This week we have a First Lady, Camelot, a scandal, an island wedding, some hobnobbing, quiet, a little history, a few First Mothers, and some feral young sisters who have no mother.

Let us begin!

Ann is working her way through What Would Michelle Do? A Modern Day Guide to Living to Living with Substance and Style by Allison Samuels. “I was intrigued by the cover of this book which features Michelle Obama and wanted to see what Michelle would do.  It is a clever little advice book covering friends, fashion, exercise, marriage, children and basic rules to live one's life.  Michelle, through the author, offers some insights that I feel would be good for young people, especially women, entering college or the work force. This book is a quick fun read and gave me a smile when she mentioned the importance of thank you notes. “

Pat S. as always, gives us her honest opinion on After Camelot:  A Personal Historyof the Kennedy Family from 1968 to the Present  by J. Randy Taraborrelli. The tome that is After Camelot provides a broad stroke history of the lives and newsworthy (?) times of the Kennedy clan since 1968. While I am not a follower of all things Kennedy, I don't imagine that I learned anything more than might have been found in a USA Today article. Essentially, it is a recitation of the natural and untimely deaths that have occurred in the family in the last forty plus years. Honestly, by the end, I felt as if I had just gotten a reprieve from a death march.  I would only recommend to a diehard fan of the family." 

Jeanne is plowing through two reads.  “This week I read two books set in the Bay State - one in the mostly Irish towns near Boston and the other on the shores of what appear to be Cape Cod. In the first, Faith by Jennifer Haigh the author portrays the tragic upheaval of families, especially Catholic, when the Archdiocese of Boston begins to make public the accusations that their priests may be guilty of abuse. Whether the truth is found or not, it is a terrible time when the church's faithful and Boston's devout families are rocked to their cores. The McGann family is forced to make choices as the scandal spreads and Sheila, the estranged daughter, seeks to discover the truth about her previously respected brother, Father Art.  In the second, Seating Arrangements by Maggie Shipstead, the very New England Van Meter family is preparing an island wedding for one of their two daughters. They went to all the right schools, drive the right cars and belong to the right clubs. Mostly. What could appear to be a charmed life has its bumps and tears. Both daughters have unplanned pregnancies, membership into the exclusive Pequod Club maddeningly eludes Winn Van Meter and he questions his happiness. With the flurry of wedding preparations, boozy parties and hook-ups, Shipstead offers a clever look at family ties, greed and misguided desires.”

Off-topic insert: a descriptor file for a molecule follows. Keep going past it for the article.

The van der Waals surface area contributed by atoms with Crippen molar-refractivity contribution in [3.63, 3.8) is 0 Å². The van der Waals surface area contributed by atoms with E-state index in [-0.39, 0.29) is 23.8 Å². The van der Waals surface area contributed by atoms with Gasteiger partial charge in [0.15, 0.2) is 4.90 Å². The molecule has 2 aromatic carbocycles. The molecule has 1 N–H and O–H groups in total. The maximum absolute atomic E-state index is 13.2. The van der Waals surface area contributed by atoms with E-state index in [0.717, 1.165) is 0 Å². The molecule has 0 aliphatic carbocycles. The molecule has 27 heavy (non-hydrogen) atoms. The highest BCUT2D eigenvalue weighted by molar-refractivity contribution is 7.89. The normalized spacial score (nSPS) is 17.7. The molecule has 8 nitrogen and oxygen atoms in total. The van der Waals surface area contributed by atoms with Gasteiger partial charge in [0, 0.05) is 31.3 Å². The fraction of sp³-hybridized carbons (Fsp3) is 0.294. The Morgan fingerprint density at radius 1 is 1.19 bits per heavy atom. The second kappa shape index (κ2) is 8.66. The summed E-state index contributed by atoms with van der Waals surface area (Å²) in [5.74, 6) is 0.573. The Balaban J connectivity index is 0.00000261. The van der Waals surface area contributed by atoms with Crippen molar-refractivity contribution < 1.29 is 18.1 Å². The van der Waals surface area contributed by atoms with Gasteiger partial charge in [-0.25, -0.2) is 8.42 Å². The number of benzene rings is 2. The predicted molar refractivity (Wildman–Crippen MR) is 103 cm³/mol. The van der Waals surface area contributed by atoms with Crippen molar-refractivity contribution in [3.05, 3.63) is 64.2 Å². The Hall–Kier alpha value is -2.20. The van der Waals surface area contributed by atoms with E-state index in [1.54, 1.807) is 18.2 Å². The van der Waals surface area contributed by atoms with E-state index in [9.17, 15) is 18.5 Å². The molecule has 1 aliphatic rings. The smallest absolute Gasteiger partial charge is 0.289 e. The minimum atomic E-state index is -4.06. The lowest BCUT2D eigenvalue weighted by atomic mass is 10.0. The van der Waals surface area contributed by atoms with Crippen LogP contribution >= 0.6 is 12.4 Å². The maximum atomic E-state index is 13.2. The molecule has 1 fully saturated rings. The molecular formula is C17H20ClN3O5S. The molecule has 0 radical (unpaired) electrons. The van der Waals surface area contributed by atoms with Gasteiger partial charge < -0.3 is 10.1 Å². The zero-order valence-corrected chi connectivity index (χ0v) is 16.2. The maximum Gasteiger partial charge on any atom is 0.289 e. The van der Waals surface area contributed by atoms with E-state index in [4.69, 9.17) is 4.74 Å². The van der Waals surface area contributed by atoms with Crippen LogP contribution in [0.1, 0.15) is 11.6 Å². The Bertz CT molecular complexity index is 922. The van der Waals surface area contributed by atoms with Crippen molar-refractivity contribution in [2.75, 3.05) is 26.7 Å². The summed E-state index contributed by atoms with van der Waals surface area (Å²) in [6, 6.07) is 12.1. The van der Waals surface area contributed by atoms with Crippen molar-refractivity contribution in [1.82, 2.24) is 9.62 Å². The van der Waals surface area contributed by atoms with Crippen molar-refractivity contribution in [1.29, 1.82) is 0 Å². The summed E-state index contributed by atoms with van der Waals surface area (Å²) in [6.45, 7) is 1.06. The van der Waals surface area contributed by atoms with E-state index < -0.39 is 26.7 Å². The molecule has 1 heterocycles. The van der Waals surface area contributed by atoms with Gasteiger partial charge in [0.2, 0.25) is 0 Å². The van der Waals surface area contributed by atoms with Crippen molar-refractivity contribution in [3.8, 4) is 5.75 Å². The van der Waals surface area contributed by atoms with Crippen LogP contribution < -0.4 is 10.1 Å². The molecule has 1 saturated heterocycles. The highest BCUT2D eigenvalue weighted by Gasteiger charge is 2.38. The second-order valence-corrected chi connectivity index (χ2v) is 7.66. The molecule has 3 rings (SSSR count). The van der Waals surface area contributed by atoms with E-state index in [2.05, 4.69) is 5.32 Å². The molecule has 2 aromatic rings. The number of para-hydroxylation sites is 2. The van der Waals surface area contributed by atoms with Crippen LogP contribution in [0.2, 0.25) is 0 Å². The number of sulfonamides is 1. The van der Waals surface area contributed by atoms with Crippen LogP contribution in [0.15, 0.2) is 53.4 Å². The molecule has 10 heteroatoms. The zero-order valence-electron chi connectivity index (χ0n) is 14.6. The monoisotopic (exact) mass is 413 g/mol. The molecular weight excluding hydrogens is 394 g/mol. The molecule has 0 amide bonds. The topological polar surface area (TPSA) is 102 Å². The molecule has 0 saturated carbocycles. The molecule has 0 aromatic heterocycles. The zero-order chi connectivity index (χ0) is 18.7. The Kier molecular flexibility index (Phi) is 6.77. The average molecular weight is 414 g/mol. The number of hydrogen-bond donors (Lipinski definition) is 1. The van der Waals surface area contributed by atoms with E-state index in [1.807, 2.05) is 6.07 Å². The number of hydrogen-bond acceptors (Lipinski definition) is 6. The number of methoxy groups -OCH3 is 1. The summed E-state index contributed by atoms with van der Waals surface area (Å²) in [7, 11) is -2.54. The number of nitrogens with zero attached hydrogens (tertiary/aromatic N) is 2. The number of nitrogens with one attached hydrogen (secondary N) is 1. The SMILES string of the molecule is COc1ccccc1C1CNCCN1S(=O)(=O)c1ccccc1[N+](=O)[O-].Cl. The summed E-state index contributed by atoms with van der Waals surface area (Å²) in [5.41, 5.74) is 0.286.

Pat T. is excited! “I know I am in for a treat because I just picked up Douglas Kennedy's latest book Temptation.  I have enjoyed every one of Kennedy's books because they have character driven plots with a historical fiction component. This story might be loosely autobiographical, since the character Dave is a writer who had the good fortune to get his book published and made into a TV series and now he is hobnobbing with the rich and famous and prone to all the downfalls of this social set. It's a good summer read!”

Abby is trying something old.  “I wanted to explore some books and authors I have been meaning to read for a long time and Graham Greene came up on my list.  The Quiet American was my choice to start.  Like the title, Greene's writing is quiet yet beautifully powerful.  An anti-war novel, it was written following Greene's time as a correspondent in Viet Nam prior to US involvement.  It follows the story of Fowler, a world weary British correspondent introducing the privileged young American envoy Alden Pyle into the culture of war.”  

The Citizen Asha has been reading something surprisingly normal. “I just finished reading: If Walls Could Talk: An Intimate History of the Home by Lucy Worsley:  I saw this on the cart and figured I would give it a whirl. Worsley describes the four main areas of the house: the bedroom, the bathroom, the living room and the kitchen, from medieval times to the present day. I was fascinated! Learning what people ate, the hygiene practices, fashion style (epic!), sex (very surprising), and etiquette was amazing. This book would be excellent for those who enjoy The Tudors and Downton Abbey.”
Marianne fell under the spell of Bonnie Angelo's First Mothers.  “The author provides a fascinating glimpse into the early years and close mother-son relationships of eleven different presidents ranging from Franklin Delano Roosevelt to Bill Clinton.  I was reading this book to prepare for a presentation at Atria, but I became so engrossed in it that I read it cover to cover.  Whether well-off or dirt poor, these mothers managed to raise their sons with an incredible degree of self confidence and sense of their own ability to accomplish great things.  Often the father-son relationships were problematic, but the bonds between mother and son were extraordinarily deep.”  

I am really enjoying The Orchardist by Amanda Coplin.  When an orchard owner named Talmadge allows two young feral and very pregnant women in to his life at the turn of the last century he has no idea what he is in for.  This first novel spans  the beginning of the last century and  feels as vast and open as the Pacific Northwest it is set in.  This one comes out in September.   

 

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